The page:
This man is building the business of DIY assault rifles


#1

[Read the post]


#2

Wired did this like exactly a year ago.


#3

Finally, someone gives us back the Freedom to buy the guns that nobody has taken away!


#4

BoingBoing loves makers. I think this is pretty neat.


#5

You’re thinking of BangBang.*

  • “Hiyo!” ~ Ed McMahon, 1981.

#6

Lions and Tigers and AR-15’s , Oh My.


#7

The Liberator?

Bedroom Adventure Gear! What a concept…


#8

That makes me think that if we can get guns designated as sex toys, then we could get them outlawed in places like Alabama.


#9

A $15k CNC machine to make AR-15 receivers? How cute.

http://www.northeastshooters.com/vbulletin/threads/179192-DIY-Shovel-AK-photo-tsunami-warning!


#10

I would like to see the fallout when their Copyright wing has to face off with their NRA wing.


#11

A single-purpose milling machine seems like a weird niche product; but it’d be great to have cheap CNC proliferate as cheap 3d printing has done.

That said, this particular use seems to be more of a cute regulatory hack than a technical one. The AR-15 lower receiver has the convenient feature of both being the part classified as ‘the gun’ for purposes of serialization, restrictions on sale and transfer, etc. and of being comparatively simple to manufacture and not subject to terribly demanding stresses during use. If you weren’t allowed to do a little milling on the one chunk of aluminum and then buy all the rest of the parts from the professionals this would be a substantially more demanding DIY project.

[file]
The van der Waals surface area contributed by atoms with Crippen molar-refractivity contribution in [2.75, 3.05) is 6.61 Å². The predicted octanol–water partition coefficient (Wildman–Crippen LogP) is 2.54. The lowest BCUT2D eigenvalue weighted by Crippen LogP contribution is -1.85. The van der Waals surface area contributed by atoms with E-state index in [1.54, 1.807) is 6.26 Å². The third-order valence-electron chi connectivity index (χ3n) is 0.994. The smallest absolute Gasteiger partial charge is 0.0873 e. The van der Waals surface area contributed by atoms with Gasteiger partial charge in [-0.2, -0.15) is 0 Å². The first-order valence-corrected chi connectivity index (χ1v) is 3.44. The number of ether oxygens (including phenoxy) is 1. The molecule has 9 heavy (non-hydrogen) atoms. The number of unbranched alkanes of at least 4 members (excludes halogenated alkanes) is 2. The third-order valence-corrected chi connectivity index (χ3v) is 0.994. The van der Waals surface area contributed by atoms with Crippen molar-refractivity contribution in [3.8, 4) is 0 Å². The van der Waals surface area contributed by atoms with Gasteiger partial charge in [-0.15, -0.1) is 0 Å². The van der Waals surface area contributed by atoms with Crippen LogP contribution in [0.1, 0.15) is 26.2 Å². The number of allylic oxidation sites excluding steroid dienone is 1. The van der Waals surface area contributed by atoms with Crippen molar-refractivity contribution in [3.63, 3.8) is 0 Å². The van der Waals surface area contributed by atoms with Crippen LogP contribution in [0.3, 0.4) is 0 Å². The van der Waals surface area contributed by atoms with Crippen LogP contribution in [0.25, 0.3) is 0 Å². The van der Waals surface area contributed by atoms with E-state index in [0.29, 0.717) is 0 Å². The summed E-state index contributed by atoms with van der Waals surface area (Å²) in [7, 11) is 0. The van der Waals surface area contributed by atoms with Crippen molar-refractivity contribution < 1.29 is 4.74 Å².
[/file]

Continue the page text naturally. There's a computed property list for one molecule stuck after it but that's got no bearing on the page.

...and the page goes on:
Even then, though, the tech level required to manufacture a lot of quite credible firearms just isn’t very high. A lot of the iconic designs are WWII or older; and were introduced under the requirement that they be simple enough to cheaply stamp out in ‘total war’ quantities with whatever industrial capacity was available. Keeping that level of metalworking out of common circulation would be pretty tricky; though you could certainly make people work harder for their AR-15s if they had to fabricate some of the other parts as well.


#12

That fate seems appropriate for loony second amendment fetishists.


#13

Sweet!


#14

I seem to recall reading that the Thomson receiver was particularly elaborate and complex to machine out of single bigass hunk of steel. I held a Thomson once, it was HEAVY! When they introduced the M3 submachine gun in 1942 it was far easier and cheaper to crank out, it was all stamped steel, including the receiver.

I suppose if controlling the receiver no longer works, we can move on to controlling barrels, no? They’d be a lot harder to wack up at home.


#15

Building good barrels at home would certainly be markedly more difficult than building receivers.

What I don’t know is how shoddy you can go before the gun malfunctions/bursts in your face/suffers atrocious reductions in power or accuracy/etc. That seems like the important question when it comes to the objective of trying to reduce shooting deaths. There is only some correlation between technical goodness of a given weapon and ‘epidemiological’ danger; since convenience, cost, ubiquity, conceal-ability, etc. are major factors.